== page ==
Results tagged ‘ Dale Sveum ’
James Rowson, who took over as the Cubs’ hitting coach in June 2012, has returned to the Yankees to be the Minor League hitting coordinator. Rowson was in the Yankees organization for six seasons, including four as the Minor League hitting coordinator from 2008-11. He left the Yankees to take over as the Cubs Minor League hitting coordinator, and was named interim Major League hitting coach in June 2012, replacing Rudy Jaramillo. Rowson, 37, got the Cubs job full time in 2013.
He’s the second member of Dale Sveum’s 2013 Cubs staff to find a job with another team, joining Dave McKay, who has joined the Diamondbacks as a first base coach. Sveum joined Royals manager Ned Yost’s staff as a coach just a few days after he was dismissed by the Cubs.
The Chicago Tribune first reported Rowson’s return to New York on Saturday, and he confirmed it to MLB.com on Sunday.
– Carrie Muskat
Infielder Mat Gamel, who missed the 2013 season because of a torn right anterior cruciate ligament, was claimed off waivers by the Cubs. Gamel, 28, ended the season on the Brewers’ 60-day disabled list, and was transferred to the Cubs’ 60-day DL. A left-handed hitter, he played parts of the previous five seasons with the Brewers (2008-12), posting a .229 batting average with 11 doubles, two triples, six home runs and 29 RBIs in 106 games. He’s played first base, third base, and three games in left.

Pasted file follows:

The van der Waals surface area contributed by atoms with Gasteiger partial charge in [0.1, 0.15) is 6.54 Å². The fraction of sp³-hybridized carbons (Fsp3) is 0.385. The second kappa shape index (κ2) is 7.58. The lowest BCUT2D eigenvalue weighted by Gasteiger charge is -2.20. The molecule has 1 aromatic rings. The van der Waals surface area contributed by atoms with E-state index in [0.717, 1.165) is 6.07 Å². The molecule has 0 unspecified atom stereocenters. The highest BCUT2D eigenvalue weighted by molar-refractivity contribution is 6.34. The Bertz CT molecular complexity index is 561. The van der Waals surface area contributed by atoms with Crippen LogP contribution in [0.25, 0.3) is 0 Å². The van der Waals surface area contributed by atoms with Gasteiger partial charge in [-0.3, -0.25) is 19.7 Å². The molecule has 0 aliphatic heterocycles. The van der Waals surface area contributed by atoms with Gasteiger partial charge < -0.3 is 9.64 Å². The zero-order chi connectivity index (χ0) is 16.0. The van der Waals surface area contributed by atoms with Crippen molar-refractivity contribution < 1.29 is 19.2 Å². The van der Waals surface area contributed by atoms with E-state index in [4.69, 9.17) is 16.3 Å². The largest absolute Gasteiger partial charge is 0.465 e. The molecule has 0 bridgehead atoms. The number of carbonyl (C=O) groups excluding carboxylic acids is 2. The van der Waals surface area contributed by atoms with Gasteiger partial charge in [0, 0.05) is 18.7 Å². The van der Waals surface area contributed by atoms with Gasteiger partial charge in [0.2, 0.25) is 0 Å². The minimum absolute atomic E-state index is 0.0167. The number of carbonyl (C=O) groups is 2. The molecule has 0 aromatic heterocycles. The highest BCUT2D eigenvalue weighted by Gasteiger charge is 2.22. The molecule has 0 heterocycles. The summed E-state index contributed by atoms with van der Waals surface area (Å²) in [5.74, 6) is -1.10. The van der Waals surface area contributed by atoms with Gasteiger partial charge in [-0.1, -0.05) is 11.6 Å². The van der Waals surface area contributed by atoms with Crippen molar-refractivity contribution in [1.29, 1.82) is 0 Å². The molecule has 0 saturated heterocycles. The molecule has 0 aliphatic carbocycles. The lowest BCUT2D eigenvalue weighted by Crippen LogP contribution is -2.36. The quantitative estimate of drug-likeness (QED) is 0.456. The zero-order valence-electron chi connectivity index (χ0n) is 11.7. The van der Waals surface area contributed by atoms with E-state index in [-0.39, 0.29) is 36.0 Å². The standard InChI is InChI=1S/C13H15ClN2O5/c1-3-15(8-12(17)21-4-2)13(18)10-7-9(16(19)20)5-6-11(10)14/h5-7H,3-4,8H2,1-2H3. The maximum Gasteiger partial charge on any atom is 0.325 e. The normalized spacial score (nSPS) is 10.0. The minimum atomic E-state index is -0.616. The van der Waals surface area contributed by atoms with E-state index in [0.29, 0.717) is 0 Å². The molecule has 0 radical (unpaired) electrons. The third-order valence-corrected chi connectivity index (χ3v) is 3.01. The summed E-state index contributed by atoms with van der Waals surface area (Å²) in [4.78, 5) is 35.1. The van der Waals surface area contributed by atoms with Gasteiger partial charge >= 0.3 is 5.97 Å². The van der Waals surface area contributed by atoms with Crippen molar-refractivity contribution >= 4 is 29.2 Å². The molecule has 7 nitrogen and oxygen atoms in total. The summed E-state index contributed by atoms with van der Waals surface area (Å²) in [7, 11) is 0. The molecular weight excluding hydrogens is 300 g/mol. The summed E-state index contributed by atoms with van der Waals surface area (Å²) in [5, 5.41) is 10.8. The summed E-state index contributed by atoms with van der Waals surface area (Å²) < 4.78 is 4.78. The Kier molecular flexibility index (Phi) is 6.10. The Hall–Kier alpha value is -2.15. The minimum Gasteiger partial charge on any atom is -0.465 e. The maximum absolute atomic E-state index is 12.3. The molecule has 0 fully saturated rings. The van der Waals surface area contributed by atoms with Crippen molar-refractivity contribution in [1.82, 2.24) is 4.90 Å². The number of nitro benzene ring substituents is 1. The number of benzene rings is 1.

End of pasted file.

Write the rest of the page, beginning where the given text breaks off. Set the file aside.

In his most recent full pro season in 2011, Gamel spent most of the season with Triple-A Nashville where he batted .310 with 29 doubles, 28 home runs and 96 RBIs in 128 games. He made the Brewers’ Opening Day roser in 2012 but suffered a torn right ACL 21 games into the season on May 1 in San Diego. This year, he was expected to fulfill the void created by Corey Hart but reinjured the ligament in Spring Training.
Originally selected by the Brewers in the fourth round of the 2005 Draft, Gamel earned Topps Minor League Player of the Year honors in 2008 after hitting .329 with 35 doubles, seven triples, 19 homers and 96 RBIs in 127 games with Double-A Huntsville. Gamel made his big league debut with Milwaukee near the end of the 2008 season. The Cubs are set at first with Anthony Rizzo but Gamel could see action at third base.
* Dale Sveum wasn’t out of work long. Sveum, who was dismissed as the Cubs manager on Monday, was hired by the Royals to be part of manager Ned Yost’s coaching staff. Sveum will work with the infielders and in-game responsibilities will be announced later. Sveum was a coach on Yost’s staff for three seasons with the Brewers, and replaced him in 2008 for the final 12 games of the season. Milwaukee reached the National League Division Series that year. In two seasons with the Cubs, Sveum compiled a 127-197 record, finishing 66-96 this year and last in the National League Central. The Royals announced the contracts of third base coach Eddie Rodriguez and bench coach Chino Cadahia will not be renewed, and Sveum could fill one of those openings.